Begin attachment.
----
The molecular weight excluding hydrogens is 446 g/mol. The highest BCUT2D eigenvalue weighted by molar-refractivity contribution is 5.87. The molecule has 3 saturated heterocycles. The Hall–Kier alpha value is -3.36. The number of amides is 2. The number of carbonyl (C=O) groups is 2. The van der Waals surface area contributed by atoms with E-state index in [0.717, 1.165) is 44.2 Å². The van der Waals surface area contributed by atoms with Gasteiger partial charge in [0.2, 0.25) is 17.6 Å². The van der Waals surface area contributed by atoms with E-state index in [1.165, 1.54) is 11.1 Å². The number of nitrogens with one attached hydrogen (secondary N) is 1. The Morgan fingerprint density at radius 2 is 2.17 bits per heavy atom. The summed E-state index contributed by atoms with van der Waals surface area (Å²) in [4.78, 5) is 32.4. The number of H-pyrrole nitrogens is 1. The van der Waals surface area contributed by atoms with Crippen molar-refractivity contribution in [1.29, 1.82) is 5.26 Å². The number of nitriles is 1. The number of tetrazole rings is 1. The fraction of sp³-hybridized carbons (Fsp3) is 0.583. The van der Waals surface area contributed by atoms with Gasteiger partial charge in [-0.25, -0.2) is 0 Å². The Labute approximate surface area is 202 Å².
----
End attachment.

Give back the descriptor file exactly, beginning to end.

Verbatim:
The molecular weight excluding hydrogens is 446 g/mol. The highest BCUT2D eigenvalue weighted by molar-refractivity contribution is 5.87. The molecule has 3 saturated heterocycles. The Hall–Kier alpha value is -3.36. The number of amides is 2. The number of carbonyl (C=O) groups is 2. The van der Waals surface area contributed by atoms with E-state index in [0.717, 1.165) is 44.2 Å². The van der Waals surface area contributed by atoms with Gasteiger partial charge in [0.2, 0.25) is 17.6 Å². The van der Waals surface area contributed by atoms with E-state index in [1.165, 1.54) is 11.1 Å². The number of nitrogens with one attached hydrogen (secondary N) is 1. The Morgan fingerprint density at radius 2 is 2.17 bits per heavy atom. The summed E-state index contributed by atoms with van der Waals surface area (Å²) in [4.78, 5) is 32.4. The number of H-pyrrole nitrogens is 1. The van der Waals surface area contributed by atoms with Crippen molar-refractivity contribution in [1.29, 1.82) is 5.26 Å². The number of nitriles is 1. The number of tetrazole rings is 1. The fraction of sp³-hybridized carbons (Fsp3) is 0.583. The van der Waals surface area contributed by atoms with Gasteiger partial charge in [-0.25, -0.2) is 0 Å². The Labute approximate surface area is 202 Å².